that the whole interest came after to Hereward.
In the 7th of Henry IV. John Alte Bowre of Bodham died seized of
lands and tenements, and paying guard fee to Dover castle, and
Roger was his son and heir, aged 40 years; the said Roger was found
to die possessed of a messuage, 28 acres of land, one of meadow, &c.
6 of heath, and 13s. 4d. rent, in Bodham, and West Beckham, held by
the 4th part of a fee, and John Boure was his cousin and next heir.
In the reign of Edward IV. John Heydon, Esq. was lord, and died
possessed of it; and on June 20, in the 37th of Henry VIII. messuages and lands here were granted to Robert Heydon, in which
family it continued in 1616, when Sir Christopher Heydon presented
to this church.
John Lang, Gent. was lord and patron in 1701, and then presented.
The tenths were 2l. 4s.—Deduct 14s.
Walter Giffard Earl of Bucks had also a manor here which went
also along with his manor of Laringset, with one carucate of land, 9
borderers, 2 servi, one carucate in demean, and one among the
tenants, &c. 2 acres of meadow, valued at 10s. in King Edward's
time; at the survey at 30s. (fn. 2)
This came by marriage to the Earls of Clare.
Roger de Perers held here and in Laringset, &c. two fees of
Petronilla de Nerford.
In the 7th of Edward II. for 4l. sterling, she granted the custody
of all the lands of Thomas, son of Simon de Bosco of Bodham, a
minor, to Roger de Gresham, which lands, &c. Cecilia, wife of Henry
de Bosco, held in dower, in Bodham, and the lands, &c. which Thomas
de Bosco, Emma de Bosco, and Grace de Bosco held there.
Thomas Hales held here, in Holt, Laringsete, &c. a fee of the Lord
Ross, and Margaret de Nerford, in the 3d of Henry IV.
Edmund Mortimer Earl of March held in capite, in the 3d of
John Winter, in the 3d of Henry IV. held half a fee of the Earl of
March, and in the 1st of Henry V. Edmund Winter, and Oliva his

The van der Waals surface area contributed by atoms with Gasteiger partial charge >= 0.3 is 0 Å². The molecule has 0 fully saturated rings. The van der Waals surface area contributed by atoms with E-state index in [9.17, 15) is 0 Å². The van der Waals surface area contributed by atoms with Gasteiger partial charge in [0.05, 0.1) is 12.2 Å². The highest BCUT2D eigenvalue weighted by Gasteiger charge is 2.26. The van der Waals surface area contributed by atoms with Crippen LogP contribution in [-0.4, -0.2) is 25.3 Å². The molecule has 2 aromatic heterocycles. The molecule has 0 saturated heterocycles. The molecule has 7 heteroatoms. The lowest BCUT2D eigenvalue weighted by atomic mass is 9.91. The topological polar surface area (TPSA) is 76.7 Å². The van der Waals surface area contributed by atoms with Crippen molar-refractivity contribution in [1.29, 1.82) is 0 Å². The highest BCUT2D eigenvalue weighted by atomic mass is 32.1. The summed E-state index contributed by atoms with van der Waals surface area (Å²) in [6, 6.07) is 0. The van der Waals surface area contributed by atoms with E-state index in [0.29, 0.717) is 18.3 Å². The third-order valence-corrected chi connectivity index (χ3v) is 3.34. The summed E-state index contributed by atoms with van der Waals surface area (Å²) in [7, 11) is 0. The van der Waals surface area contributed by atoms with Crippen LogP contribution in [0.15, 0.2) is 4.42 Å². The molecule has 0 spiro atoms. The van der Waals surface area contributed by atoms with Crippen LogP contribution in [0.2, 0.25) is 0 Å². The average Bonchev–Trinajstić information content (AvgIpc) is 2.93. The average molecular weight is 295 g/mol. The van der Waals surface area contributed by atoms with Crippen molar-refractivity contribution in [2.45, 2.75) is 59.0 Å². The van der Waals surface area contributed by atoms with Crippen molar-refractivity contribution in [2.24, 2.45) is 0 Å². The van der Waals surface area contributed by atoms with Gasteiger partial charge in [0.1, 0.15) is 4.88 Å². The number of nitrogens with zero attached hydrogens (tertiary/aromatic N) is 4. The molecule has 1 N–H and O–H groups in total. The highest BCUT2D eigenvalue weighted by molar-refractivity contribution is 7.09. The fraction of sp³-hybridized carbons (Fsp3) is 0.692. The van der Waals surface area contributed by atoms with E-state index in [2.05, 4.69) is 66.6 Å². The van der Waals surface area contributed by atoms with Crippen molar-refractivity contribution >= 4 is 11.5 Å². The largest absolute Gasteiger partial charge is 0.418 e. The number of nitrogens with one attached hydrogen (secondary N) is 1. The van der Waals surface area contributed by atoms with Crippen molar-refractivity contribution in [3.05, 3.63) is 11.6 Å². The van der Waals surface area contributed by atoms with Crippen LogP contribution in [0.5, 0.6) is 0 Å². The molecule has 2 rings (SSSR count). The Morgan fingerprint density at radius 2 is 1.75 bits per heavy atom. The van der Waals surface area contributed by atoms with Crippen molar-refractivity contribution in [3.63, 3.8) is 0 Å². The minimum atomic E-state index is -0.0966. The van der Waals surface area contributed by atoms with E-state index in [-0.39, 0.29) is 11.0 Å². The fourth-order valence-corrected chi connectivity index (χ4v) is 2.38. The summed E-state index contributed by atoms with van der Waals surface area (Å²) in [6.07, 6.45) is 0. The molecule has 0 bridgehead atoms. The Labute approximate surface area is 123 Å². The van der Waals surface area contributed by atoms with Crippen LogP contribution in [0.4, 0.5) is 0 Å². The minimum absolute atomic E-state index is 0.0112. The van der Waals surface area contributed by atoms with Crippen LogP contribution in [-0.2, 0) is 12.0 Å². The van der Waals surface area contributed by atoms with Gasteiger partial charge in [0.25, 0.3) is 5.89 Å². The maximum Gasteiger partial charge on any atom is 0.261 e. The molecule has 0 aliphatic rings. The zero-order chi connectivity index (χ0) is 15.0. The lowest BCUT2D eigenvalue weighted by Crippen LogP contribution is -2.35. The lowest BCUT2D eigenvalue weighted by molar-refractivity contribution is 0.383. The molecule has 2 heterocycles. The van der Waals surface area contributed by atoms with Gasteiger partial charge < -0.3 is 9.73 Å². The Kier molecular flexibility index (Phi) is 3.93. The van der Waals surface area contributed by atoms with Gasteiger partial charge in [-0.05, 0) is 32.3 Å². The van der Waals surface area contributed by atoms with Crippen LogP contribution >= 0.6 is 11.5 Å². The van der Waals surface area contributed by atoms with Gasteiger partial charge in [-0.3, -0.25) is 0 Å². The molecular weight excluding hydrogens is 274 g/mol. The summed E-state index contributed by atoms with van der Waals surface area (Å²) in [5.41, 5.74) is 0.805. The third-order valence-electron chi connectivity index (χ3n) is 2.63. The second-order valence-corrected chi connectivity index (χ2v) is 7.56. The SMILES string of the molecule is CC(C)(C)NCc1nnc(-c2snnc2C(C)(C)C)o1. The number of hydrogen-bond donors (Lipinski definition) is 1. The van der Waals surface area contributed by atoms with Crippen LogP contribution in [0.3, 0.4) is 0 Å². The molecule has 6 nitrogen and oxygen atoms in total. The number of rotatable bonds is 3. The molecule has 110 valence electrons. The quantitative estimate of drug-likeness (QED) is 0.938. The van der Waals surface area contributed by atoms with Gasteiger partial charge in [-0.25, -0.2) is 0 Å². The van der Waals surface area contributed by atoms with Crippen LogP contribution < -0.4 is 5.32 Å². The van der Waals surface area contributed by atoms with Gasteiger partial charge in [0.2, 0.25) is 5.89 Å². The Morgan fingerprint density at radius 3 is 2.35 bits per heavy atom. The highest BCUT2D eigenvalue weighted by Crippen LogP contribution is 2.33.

wife conveyed a moiety of this lordship to Roger Scot, Esq. and
The Church is dedicated to All-Saints, and is a rectory, formerly
valued at 20 marks, and paid Peter-pence 12d. the present valor is 9l.
William de Wendling, (fn. 3) occurs rector about the 52d of Henry
III. presented (as said) by the convent of Langley.
1270, John de St. Deneys instituted, (fn. 4) presented by the King.
Peter de Birston occurs rector in the 26th of Edward I.
1310, John de Langele, presented by the abbot, &c. of Langley.
John de Wasce occurs rector in the 13th of Edward II.
In the year 1339, on May 2, Anthony Bishop of Norwich appropriated it to the abbey of Langley when a vicarage was settled endowed with 10 acres of the demean land, tithe of wool, lamb, ducks,
pidgeons, milk, calves, chickens, pigs, geese, foals, bees, and all
titheable animals whatsoever, also of mills, fisheries, merchandise,
hemp, flax &c. and in all oblations, burials, mortuaries, anniversaries,
marriages, legacies to the altar, the tithe of hay and corn of 20 acres
belonging to the religious, with an annual pension of 2 marks to be paid
by the abbot and convent.
1339, John de Gresham, instituted vicar, presented by the abbot, &c
1349, John Gryme.
1364, James Smith, alias de Baconsthorp.
1374, John Howes.
1379, James Gatelee.
1412, John Candler.
1421, Hugh Clay.
1436, Robert Smith.
1440, Roger White.
1460, John Wryte, by the Bishop a lapse.
1498, John Barsham, rector, presented by Sir Henry Heydon; it
does not appear how the the abbey parted with the advowson and
1505, John Hendrye, by Sir John Heydon.
1509, Thomas Coke.
1515, Richard Warner.
1540, Robert Inglot, by Sir John Heydon.
1555, William Watson.
1558, Christopher Nuttell, by Sir Christopher Heydon.
1572, Richard Lawson.
1580, Richard Turnour, by William Heydon, Esq.
1589, James Smith, by Sir William Heydon.
1616, Christopher Baliston, by Sir Christopher Heydon.
Richard Watson, occurs rector, 1636.
1664, Joseph Clark, by Hannah N -------.
1701 Valent. Haywood, by John Lang, Gent.
1744, Zurish. Girdleston, on Heywood's death. Ditto.
In this church were the lights of our Saviour, St. Mary, and of the
crucifixion; and the gilds of St. Margaret, Trinity, and of St. John.
The temporalities of Bromholm priory were 6s. 3d.; of Norwich 15s.;
and the prior of Castleacre had the homage of John Muriel, by the
gift of William de Bodham, who also gave lands to him here.